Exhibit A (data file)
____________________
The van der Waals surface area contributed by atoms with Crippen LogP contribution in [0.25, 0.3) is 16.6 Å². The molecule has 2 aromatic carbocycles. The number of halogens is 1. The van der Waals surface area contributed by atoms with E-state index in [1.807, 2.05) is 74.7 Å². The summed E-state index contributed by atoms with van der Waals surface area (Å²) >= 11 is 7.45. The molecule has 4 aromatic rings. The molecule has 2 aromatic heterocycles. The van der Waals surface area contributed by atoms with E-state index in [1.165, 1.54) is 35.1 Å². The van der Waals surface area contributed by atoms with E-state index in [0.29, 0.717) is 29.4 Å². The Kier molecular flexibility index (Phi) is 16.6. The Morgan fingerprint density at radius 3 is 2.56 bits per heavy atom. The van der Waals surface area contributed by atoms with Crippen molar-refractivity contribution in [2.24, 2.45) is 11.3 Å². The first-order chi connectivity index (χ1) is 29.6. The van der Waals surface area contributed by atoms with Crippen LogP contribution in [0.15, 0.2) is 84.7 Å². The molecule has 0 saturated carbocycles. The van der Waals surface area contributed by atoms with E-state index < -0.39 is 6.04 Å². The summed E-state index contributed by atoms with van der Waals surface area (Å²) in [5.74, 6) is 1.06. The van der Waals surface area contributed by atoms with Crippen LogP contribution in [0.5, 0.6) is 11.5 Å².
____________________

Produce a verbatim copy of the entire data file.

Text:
The van der Waals surface area contributed by atoms with Crippen LogP contribution in [0.25, 0.3) is 16.6 Å². The molecule has 2 aromatic carbocycles. The number of halogens is 1. The van der Waals surface area contributed by atoms with E-state index in [1.807, 2.05) is 74.7 Å². The summed E-state index contributed by atoms with van der Waals surface area (Å²) >= 11 is 7.45. The molecule has 4 aromatic rings. The molecule has 2 aromatic heterocycles. The van der Waals surface area contributed by atoms with E-state index in [1.165, 1.54) is 35.1 Å². The van der Waals surface area contributed by atoms with E-state index in [0.29, 0.717) is 29.4 Å². The Kier molecular flexibility index (Phi) is 16.6. The Morgan fingerprint density at radius 3 is 2.56 bits per heavy atom. The van der Waals surface area contributed by atoms with Crippen molar-refractivity contribution in [2.24, 2.45) is 11.3 Å². The first-order chi connectivity index (χ1) is 29.6. The van der Waals surface area contributed by atoms with Crippen LogP contribution in [0.15, 0.2) is 84.7 Å². The molecule has 0 saturated carbocycles. The van der Waals surface area contributed by atoms with E-state index < -0.39 is 6.04 Å². The summed E-state index contributed by atoms with van der Waals surface area (Å²) in [5.74, 6) is 1.06. The van der Waals surface area contributed by atoms with Crippen LogP contribution in [0.5, 0.6) is 11.5 Å².